|Clostridium botulinum stained with gentian violet.|
(Metchnikoff 1908) Bergey et al. 1923
Clostridium sporogenes is a species of Gram-positive bacteria that belongs to the genus Clostridium. Like other strains of Clostridium, it is an anaerobic, rod-shaped bacterium that produces oval, subterminal endospores and is commonly found in soil. Unlike Clostridium botulinum, it does not produce the botulinum neurotoxins. In colonized animals, it has a mutualistic rather than pathogenic interaction with the host.
It is being investigated as a way to deliver cancer-treating drugs to tumours in patients. C. sporogenes is often used as a surrogate for C. botulinum when testing the efficacy of commercial sterilisation.
C. sporogenes colonizes the human gastrointestinal tract, but is only present in a subset of the population; in the intestine, it uses tryptophan to synthesize indole and subsequently 3-indolepropionic acid (IPA) – a type of auxin (plant hormone) – which serves as a potent antioxidant within the human body and brain. IPA is an even more potent scavenger of hydroxyl radicals than melatonin. Similar to melatonin but unlike other antioxidants, it scavenges radicals without subsequently generating reactive and pro-oxidant intermediate compounds. C. sporogenes is the only bacteria known to synthesize 3-indolepropionic acid in vivo at levels which are subsequently detectable in the blood stream of the host.
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Production of IPA was shown to be completely dependent on the presence of gut microflora and could be established by colonization with the bacterium Clostridium sporogenes.
IPA metabolism diagram
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- "3-Indolepropionic acid". Human Metabolome Database. University of Alberta. Retrieved 12 October 2015.
Indole-3-propionate (IPA), a deamination product of tryptophan formed by symbiotic bacteria in the gastrointestinal tract of mammals and birds. 3-Indolepropionic acid has been shown to prevent oxidative stress and death of primary neurons and neuroblastoma cells exposed to the amyloid beta-protein in the form of amyloid fibrils, one of the most prominent neuropathologic features of Alzheimer's disease. 3-Indolepropionic acid also shows a strong level of neuroprotection in two other paradigms of oxidative stress. (PMID 10419516 )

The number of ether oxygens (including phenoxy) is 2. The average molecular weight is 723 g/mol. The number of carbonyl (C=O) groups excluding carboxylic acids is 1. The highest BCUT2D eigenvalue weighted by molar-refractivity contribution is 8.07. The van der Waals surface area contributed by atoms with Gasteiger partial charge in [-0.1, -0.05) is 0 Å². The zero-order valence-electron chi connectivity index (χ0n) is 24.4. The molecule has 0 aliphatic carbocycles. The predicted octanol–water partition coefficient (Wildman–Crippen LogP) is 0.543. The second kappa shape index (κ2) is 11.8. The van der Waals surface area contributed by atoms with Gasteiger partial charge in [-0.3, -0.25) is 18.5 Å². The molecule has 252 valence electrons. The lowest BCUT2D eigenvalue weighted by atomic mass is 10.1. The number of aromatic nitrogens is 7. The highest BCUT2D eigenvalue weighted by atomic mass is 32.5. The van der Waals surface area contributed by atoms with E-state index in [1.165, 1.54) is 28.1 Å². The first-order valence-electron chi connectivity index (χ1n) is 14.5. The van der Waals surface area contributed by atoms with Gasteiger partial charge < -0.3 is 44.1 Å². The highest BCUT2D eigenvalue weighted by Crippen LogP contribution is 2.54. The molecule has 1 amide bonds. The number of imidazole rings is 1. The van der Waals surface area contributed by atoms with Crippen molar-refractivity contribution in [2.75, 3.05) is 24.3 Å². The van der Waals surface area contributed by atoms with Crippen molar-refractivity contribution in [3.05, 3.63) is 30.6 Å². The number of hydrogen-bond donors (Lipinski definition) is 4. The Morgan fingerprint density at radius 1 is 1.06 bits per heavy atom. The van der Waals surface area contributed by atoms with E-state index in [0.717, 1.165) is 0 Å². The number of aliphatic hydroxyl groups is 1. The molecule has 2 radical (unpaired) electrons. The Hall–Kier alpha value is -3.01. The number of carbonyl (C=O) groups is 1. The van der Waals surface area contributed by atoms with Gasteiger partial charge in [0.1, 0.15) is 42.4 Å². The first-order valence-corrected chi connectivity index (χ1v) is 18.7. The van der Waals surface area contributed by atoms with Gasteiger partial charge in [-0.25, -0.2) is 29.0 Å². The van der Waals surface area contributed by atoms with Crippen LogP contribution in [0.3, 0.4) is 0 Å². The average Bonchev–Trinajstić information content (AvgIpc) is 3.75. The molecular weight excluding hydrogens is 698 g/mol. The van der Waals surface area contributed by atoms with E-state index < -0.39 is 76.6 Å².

Origin: • Endogenous • Microbial
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[Indole-3-propionic acid (IPA)] has previously been identified in the plasma and cerebrospinal fluid of humans, but its functions are not known. ... In kinetic competition experiments using free radical-trapping agents, the capacity of IPA to scavenge hydroxyl radicals exceeded that of melatonin, an indoleamine considered to be the most potent naturally occurring scavenger of free radicals. In contrast with other antioxidants, IPA was not converted to reactive intermediates with pro-oxidant activity.
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- Attwood G, Li D, Pacheco D, Tavendale M (2006). "Production of indolic compounds by rumen bacteria isolated from grazing ruminants". J. Appl. Microbiol. 100 (6): 1261–71. doi:10.1111/j.1365-2672.2006.02896.x. PMID 16696673.
- Zhang LS, Davies SS (April 2016). "Microbial metabolism of dietary components to bioactive metabolites: opportunities for new therapeutic interventions". Genome Med 8 (1): 46. doi:10.1186/s13073-016-0296-x. PMC 4840492. PMID 27102537.
Lactobacillus spp. convert tryptophan to indole-3-aldehyde (I3A) through unidentified enzymes . Clostridium sporogenes convert tryptophan to IPA , likely via a tryptophan deaminase. ... IPA also potently scavenges hydroxyl radicals
Table 2: Microbial metabolites: their synthesis, mechanisms of action, and effects on health and disease
Figure 1: Molecular mechanisms of action of indole and its metabolites on host physiology and disease
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